C. 'When is that proposition to be inferred? 'He drove out the man, and at the east of the Garden of Eden he placed the cherubim, and a flaming sword which turned every way, to guard the way to the tree of life' [Gen. 3:4].
      D. 'The [first] reference to 'the way' refers to the rules of proper conduct, and the second reference, '[the way to] the tree of life' refers to the Torah.'

      Again, the Torah is for Man:

      "R. Jeremiah said: Whence can you know that a Gentile who practices the Law is equal to the High Priest? Because it says, 'Which if a man do, he shall live through them' (Lev. XVIII, 5). And it says, 'This is the Law [Torah] of man' (II Sam. VII, 19). It does not say: 'The Law of Priests, Levites, Israelites,' but, 'This is the Law of man, O Lord God.' And it does not say, 'Open the gates, and let the Priests and Levites and Israel enter,' but it says, 'Open the gates that a righteous Gentile may enter' (Isa. XXVI, 2); and it says, 'This is the gate of the Lord, the righteous shall enter it.' It does not say, 'The Priests and the Levites and Israel shall enter it' but it says, 'The righteous shall enter it' (Ps. CXVIII, 20). And it does not say, 'Rejoice ye, Priests and Levites and Israelites,' but it says, 'Rejoice ye righteous' (Ps. XXXIII, I). And it does not say, 'Do good, O Lord, to the Priests and the Levites and the Israelites,' but it says, 'Do good, O Lord, to the good' (Ps. CXXV, 4). So even a Gentile, if he practises the Law, is equal to the High Priest. (Sifra 86b (cp. San. 59a (cp. [418]; Bab.K. 38a).)", (pg. 564, A Rabbinic Anthology)


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    2. The Torah is what makes Israel distinct from the rest of mankind:

      "Yet for all that, in spite of their sins, when they have been in the lands of their enemies, I have not rejected them utterly' (Lev. XXVI, 44). All the goodly gifts that were given them were taken from them. And if it had not been for the Book of the Law which was left to them, they would not have differed at all from the nations of the world. (Sifra 112c.)"

      All of mankind will desire and pursue the Torah:

      " 'They shall call the peoples unto the mountain; there shall they offer righteous sacrifices' (Deut. XXXIII, 19). The peoples and their kings will come together on business to Palestine, and they will say, 'Since we have troubled ourselves to come hither, let us look at the business of the Jews, and what its nature is,' and so they will go to Jerusalem, and they will observe how Israel worships One God only, and eats one sort of food only, while of the nations, each worships different gods, and the food of one is not the food of the other, and they will say, 'It is well to join this people,' and they will not budge from Jerusalem until they are made proselytes, and they will offer sacrifices and burnt offerings. (Sifre Deut., Berakah, [subsection] 354, f. 147a (cp. Moore, I, 336, n. I).)", (pg. 564-565, ibid)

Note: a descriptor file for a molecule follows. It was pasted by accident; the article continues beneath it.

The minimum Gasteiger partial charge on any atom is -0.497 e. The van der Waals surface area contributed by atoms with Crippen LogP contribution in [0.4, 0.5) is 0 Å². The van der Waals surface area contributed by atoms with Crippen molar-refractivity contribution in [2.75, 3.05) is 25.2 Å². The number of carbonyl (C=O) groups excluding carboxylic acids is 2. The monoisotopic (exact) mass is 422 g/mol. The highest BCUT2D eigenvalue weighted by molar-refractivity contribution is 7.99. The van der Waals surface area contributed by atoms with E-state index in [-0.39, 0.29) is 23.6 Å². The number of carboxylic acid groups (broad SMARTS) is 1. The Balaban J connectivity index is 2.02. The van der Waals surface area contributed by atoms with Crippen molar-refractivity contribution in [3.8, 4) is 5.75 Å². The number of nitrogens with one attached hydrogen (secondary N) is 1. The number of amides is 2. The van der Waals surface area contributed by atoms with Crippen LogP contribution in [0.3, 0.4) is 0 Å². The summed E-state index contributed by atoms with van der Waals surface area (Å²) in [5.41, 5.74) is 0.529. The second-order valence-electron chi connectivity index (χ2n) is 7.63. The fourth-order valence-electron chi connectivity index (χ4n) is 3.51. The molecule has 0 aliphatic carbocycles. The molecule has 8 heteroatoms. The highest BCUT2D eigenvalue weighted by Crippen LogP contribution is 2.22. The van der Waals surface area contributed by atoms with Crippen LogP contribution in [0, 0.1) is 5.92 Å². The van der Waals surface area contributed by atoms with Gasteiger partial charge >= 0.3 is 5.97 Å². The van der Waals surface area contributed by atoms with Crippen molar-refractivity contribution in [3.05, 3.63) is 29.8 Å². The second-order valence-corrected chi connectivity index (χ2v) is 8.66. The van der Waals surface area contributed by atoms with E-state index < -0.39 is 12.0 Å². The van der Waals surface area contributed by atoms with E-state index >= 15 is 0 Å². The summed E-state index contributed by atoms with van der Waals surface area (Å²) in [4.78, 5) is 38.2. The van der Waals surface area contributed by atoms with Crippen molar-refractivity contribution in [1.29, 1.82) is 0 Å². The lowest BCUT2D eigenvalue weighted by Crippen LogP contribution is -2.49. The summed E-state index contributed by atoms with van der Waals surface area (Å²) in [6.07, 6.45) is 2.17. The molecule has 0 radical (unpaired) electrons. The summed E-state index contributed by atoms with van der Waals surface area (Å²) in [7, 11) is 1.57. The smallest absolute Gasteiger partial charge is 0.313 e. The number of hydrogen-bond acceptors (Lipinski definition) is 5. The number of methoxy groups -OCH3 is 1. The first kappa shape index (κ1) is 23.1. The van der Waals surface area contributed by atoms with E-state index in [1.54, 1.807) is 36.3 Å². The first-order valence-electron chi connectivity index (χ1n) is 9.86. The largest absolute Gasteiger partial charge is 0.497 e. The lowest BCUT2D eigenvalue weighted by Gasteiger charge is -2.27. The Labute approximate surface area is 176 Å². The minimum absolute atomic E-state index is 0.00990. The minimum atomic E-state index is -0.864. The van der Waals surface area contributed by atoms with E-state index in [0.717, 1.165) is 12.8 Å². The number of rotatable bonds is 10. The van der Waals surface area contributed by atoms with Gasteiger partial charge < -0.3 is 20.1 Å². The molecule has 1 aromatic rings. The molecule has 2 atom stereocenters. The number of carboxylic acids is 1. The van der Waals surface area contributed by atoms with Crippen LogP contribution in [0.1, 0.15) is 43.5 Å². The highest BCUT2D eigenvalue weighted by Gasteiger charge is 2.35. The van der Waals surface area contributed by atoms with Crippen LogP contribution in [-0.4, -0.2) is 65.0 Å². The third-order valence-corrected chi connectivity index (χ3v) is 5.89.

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    3. Again and again, the Torah is universal for all mankind:

      Tractate Bahodesh, Exodus 19:

      "They encamped in the wilderness. The Torah was given in public, openly in a free place. For had the Torah been given in the land of Israel, the Israelites could have said to the nations of the world: You have no share in it. But now that it was given in the wilderness publicly and openly in a place that is free for all, everyone wishing to accept it could come and accept it. One might suppose that it was given at night, but Scripture says: 'And it came to pass on the third day when it was morning' (v. 16). One might suppose that it was given in silence, but Scripture says: 'When there were thunders and lightning' (ibid.). One might suppose that they could not hear the voice, but Scripture says: 'The voice of the Lord is powerful, the voice of the Lord is full of majesty,' etc. (Ps. 29.4). 'The Lord sat enthroned at the flood, etc. (ibid. v. 10)....Balaam said to all the people who stood around him: 'The Lord is giving strength unto His people' (ibid. v. 11). And they all opened their mouths and said 'The Lord will bless His people with peace' (ibid.). R. Jose says: Behold it says: 'I have not spoken in secret,' etc. (Isa. 45.19). When I gave the Torah from the very start, I gave it not in the place of a land of darkness, not in a secret place, not in an obscure place. 'I said not: 'It is unto the seed of Jacob' ' (ibid.). Did I not give it in broad daylight? And thus it says: 'I the Lord speak righteousness, I declare things that are right' (ibid.). Already before I gave them the commandments I advanced them the rewards for them, as it is said: 'And it shall come to pass on the sixth day that they shall prepare that which they bring in, and it shall be twice as much' (Ex. 16.5). And it also says: 'Then will I command My blessing upon you in the sixth year,' etc. (Lev. 25.21). One might think that it was only in the case of these two commandments, but Scripture says: 'And He gave them the lands of the nations,' etc. (Ps. 105.44). What for? 'That they might keep His statutes and observe His laws' (ibid. v. 45). R. Eliezer the son of R. Jose the Galilean used to say: Behold it says: 'He declareth His word unto Jacob...He hath not dealt so with any nation' (Ps. 147.19-20). But what had those wretched nations done that He would not given them the Torah? 'His ordinances they have not known them' (ibid).)--they were unwilling to accept them, as it is said: 'God cometh from Teman...and a brightness appeareth as the light...before Him goeth the pestilence...He standeth, and shaketh the earth, He beholdeth, and maketh the nations to tremble,' etc. (Hab. 3.3-6)."